The MPs who signed the last EDM and who were re-elected recently are:

Conservative Party
Harrow East
19.01.2017
Conservative Party
Worthing West
24.01.2017
Liberal Democrats
Carshalton and Wallington
02.02.2017
Scottish National Party
Kilmarnock and Loudoun
23.01.2017
Scottish National Party
East Kilbride Strathaven and Lesmahagow
02.02.2017
Labour Party
West Lancashire
25.01.2017
Labour Party
Bolton North East
31.01.2017
Scottish National Party
Linlithgow and East Falkirk
25.01.2017
Democratic Unionist Party
Belfast North
02.02.2017
Labour Party
Liverpool Riverside
03.02.2017
Scottish National Party
Motherwell and Wishaw
20.01.2017
Labour Party
Don Valley
03.02.2017
Labour Party
Ilford South
24.01.2017
Scottish National Party
North East Fife
02.03.2017
Scottish National Party
North Ayrshire and Arran
25.01.2017
Labour Party
Stretford and Urmston
03.02.2017
Scottish National Party
Inverness Nairn Badenoch and Strathspey
20.01.2017
INDEPENDENT
North Down
30.01.2017
Labour Party
Barking
20.01.2017
Labour Party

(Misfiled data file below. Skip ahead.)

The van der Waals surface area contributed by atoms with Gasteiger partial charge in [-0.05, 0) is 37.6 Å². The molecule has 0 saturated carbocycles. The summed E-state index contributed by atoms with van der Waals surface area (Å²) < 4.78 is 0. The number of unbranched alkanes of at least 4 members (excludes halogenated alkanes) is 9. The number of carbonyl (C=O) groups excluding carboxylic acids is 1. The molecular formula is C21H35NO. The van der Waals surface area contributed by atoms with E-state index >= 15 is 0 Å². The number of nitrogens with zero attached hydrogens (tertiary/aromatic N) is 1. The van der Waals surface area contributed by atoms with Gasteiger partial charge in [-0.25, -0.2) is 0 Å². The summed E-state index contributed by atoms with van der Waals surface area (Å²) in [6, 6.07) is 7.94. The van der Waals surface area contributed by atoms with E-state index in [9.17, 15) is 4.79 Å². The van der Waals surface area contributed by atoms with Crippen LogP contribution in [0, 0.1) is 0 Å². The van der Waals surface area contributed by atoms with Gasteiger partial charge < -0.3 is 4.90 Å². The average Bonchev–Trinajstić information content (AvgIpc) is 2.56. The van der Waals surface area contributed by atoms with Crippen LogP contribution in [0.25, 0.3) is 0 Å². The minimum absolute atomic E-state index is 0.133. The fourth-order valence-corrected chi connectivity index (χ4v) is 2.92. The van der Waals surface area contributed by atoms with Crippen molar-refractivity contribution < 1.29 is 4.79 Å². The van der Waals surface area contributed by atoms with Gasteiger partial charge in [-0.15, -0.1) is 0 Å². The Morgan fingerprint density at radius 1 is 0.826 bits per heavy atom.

Luton North
19.01.2017
Labour Party
Knowsley
25.01.2017
Scottish National Party
Dundee West
24.01.2017
Conservative Party
New Forest East
30.01.2017
Green Party
Brighton Pavilion
26.01.2017
Labour Party
Bassetlaw
18.01.2017
Labour Party
York Central
30.03.2017
Labour Party
City of Chester
20.01.2017
Labour Party
St Helens North
30.01.2017
Scottish National Party
Falkirk
25.01.2017
Labour Party
Wigan
02.02.2017
Democratic Unionist Party
North Antrim
25.01.2017
Labour Party
St Helens South and Whiston
02.02.2017
Democratic Unionist Party
Belfast East
23.01.2017
Labour Party
Coventry North West
02.02.2017
Labour Party
Enfield North
02.02.2017
Plaid Cymru
Dwyfor Meirionnydd
24.01.2017
Democratic Unionist Party
Strangford
19.01.2017
Democratic Unionist Party
Upper Bann
25.01.2017
Labour Party
Stoke-on-Trent North
02.02.2017
Scottish National Party
Glasgow South West
23.01.2017
Labour Party
Ilford North
02.02.2017